Saint Francis does deserve some credit in one respect, and that’s its technical merits. I’ve seen a lot of indie, low-budget films in my time, and what the crew has managed to achieve in this film should be commended, as it avoids nearly every pitfall that most of these type of films fall into. Shot on digital, the movie looks pretty film-like, with no grain to speak of. The lighting is great, and not one thing is lost in any murky, badly-lit rooms. Even outdoor scenes in the middle of the night look wonderful. Most importantly is the sound design and recording work done; everyone interested in making an indie film should take note. Not one word of dialogue is ever muffled or missed, and everything rings through amazingly clear. For some reason, a lot of indie filmmakers can’t seem to record dialogue efficiently, so all involved here should pat themselves on the back for a job well-done. The only real problem in the technical department I found was the editing, but not for the reasons I generally associate with low-budget films. Instead of needing tighter editing, the film could have benefit from less schizophrenic editing. I would have liked to have seen certain scenes given more breathing room, and a little more focus and clarity on the narrative would have been beneficial instead of the ADD-induced way the film is edited together. Also, kudos to the actors involved, as while I doubt any of them will find larger roles due to their work here, they’re all of a higher-caliber than you usually find in films such as this.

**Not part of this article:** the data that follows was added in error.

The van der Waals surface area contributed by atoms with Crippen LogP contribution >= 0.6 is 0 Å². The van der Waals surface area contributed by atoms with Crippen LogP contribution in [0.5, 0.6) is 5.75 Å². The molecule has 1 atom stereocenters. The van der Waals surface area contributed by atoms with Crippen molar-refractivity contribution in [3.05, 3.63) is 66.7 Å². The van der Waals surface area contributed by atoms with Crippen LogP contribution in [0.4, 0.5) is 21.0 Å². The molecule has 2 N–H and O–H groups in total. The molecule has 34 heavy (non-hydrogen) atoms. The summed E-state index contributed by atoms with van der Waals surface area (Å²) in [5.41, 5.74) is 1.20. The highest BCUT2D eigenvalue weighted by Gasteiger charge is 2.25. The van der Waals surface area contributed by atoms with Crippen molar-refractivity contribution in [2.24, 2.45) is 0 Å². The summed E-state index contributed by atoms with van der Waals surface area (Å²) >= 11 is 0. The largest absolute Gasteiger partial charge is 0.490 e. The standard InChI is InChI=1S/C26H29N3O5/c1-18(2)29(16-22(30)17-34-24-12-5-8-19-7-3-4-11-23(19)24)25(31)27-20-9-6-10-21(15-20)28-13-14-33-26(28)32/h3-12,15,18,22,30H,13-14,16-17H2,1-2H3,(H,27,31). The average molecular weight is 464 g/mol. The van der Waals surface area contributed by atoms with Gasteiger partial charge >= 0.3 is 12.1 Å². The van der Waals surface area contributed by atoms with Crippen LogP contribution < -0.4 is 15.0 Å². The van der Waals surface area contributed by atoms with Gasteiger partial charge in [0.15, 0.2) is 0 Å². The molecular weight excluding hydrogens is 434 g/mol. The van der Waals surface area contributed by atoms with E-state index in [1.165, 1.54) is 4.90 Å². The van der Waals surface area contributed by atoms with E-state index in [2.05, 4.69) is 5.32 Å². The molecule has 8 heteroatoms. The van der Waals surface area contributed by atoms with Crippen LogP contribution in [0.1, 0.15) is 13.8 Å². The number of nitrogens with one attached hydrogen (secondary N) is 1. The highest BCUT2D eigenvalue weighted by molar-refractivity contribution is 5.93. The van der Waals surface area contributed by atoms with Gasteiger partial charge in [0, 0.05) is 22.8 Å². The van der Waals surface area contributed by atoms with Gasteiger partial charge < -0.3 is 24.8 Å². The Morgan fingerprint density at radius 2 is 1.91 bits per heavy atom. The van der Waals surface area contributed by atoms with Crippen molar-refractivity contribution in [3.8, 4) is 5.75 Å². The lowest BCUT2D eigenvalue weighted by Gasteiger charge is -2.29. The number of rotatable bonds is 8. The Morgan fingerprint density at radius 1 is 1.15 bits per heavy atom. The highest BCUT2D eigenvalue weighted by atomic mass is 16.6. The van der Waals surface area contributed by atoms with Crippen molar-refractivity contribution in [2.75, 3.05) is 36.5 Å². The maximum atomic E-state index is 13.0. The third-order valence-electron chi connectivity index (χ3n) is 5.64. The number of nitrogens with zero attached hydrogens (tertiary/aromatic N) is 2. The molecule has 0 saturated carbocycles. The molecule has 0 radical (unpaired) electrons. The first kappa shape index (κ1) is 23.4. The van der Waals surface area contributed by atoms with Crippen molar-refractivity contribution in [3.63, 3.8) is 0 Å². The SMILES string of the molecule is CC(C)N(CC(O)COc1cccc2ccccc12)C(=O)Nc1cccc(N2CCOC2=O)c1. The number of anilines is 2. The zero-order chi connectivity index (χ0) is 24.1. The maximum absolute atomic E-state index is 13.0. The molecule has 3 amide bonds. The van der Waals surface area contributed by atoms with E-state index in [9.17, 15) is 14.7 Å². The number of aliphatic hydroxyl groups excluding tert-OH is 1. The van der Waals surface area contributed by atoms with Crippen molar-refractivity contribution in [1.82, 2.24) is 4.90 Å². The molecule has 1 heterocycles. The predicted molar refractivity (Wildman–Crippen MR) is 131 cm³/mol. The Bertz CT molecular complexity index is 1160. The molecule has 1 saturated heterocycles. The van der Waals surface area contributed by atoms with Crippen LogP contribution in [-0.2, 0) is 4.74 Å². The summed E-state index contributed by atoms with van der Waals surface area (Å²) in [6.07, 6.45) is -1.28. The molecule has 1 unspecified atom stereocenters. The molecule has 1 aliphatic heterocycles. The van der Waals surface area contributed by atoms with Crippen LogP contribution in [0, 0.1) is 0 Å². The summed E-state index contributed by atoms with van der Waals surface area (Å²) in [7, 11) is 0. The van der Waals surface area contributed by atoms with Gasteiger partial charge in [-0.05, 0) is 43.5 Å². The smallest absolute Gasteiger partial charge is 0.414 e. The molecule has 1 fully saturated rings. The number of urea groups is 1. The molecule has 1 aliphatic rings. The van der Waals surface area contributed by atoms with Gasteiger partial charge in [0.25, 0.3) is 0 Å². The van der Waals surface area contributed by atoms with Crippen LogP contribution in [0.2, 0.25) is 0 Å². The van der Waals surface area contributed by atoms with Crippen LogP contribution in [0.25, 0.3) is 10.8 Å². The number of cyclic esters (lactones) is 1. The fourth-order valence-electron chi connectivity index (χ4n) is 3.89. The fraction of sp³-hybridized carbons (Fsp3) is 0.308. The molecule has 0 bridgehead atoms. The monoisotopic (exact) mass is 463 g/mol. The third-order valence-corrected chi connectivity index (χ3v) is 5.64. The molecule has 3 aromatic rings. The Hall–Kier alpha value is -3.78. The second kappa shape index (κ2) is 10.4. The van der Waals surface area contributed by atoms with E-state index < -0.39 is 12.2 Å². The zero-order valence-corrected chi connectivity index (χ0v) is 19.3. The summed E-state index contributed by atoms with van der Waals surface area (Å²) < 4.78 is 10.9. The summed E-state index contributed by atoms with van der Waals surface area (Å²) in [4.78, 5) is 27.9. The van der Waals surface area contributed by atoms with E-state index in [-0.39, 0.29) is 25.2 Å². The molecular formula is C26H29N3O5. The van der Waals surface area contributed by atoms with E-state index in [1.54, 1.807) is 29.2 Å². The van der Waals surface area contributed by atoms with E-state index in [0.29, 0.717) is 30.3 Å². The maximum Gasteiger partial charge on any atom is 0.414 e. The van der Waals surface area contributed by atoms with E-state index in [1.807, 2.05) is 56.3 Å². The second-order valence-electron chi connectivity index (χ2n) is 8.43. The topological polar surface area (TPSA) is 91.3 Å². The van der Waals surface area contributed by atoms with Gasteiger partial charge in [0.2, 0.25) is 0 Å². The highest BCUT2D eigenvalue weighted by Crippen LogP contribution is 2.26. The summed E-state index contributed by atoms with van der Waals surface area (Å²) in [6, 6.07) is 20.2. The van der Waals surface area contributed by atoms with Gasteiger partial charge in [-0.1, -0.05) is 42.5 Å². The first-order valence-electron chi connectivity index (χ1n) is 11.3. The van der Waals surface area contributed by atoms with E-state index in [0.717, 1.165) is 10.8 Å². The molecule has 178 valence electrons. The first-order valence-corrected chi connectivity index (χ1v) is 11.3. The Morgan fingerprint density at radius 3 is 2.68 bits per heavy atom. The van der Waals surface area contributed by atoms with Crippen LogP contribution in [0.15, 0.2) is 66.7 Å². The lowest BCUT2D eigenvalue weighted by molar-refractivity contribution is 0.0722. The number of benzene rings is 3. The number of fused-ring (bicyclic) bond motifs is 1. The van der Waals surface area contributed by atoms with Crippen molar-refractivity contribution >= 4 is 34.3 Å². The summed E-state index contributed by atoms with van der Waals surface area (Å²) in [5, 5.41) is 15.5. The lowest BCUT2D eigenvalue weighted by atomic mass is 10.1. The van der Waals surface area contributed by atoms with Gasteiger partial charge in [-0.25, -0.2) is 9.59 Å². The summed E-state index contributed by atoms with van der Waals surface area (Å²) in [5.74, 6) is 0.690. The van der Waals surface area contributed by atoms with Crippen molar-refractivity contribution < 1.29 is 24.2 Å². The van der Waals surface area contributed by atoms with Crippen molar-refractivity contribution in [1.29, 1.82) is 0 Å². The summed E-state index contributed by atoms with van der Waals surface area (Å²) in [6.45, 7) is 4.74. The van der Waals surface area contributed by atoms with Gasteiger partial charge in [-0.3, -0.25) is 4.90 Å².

A well-made film doesn’t always equal a good movie, and that’s the case with Saint Francis. While it excels as an indie film in the acting and technical areas, it flounders in the one section that really matters: the execution. If you’re looking to make your own film, I’d certainly recommend checking this out to see how it’s definitely possible to make a low-budget flick that doesn’t look and sound like shit, but if you’re just a layman that enjoys watching good movies, there’s not much to see.
Saint Francis sees release on DVD courtesy of Redemption Films. The film is presented in its original full frame 1.33:1 aspect ratio and looks pretty damn good. The transfer does justice to the quality job the crew did with filming, and I didn’t notice any real problems. The Dolby Digital 2.0 audio is clear, albeit a bit on the loud side, and for a 2.0 mix actually has some nice directionality. The disc includes 3 extra scenes cut from the film, all of the T&A variety, so you’ll be able to see some of the ladies from the flick in a more revealing manner than you did in the actual film itself. The disc is rounded out with a music video by Jon Ben Berger, a stills gallery, and trailers for this and other Redemption releases.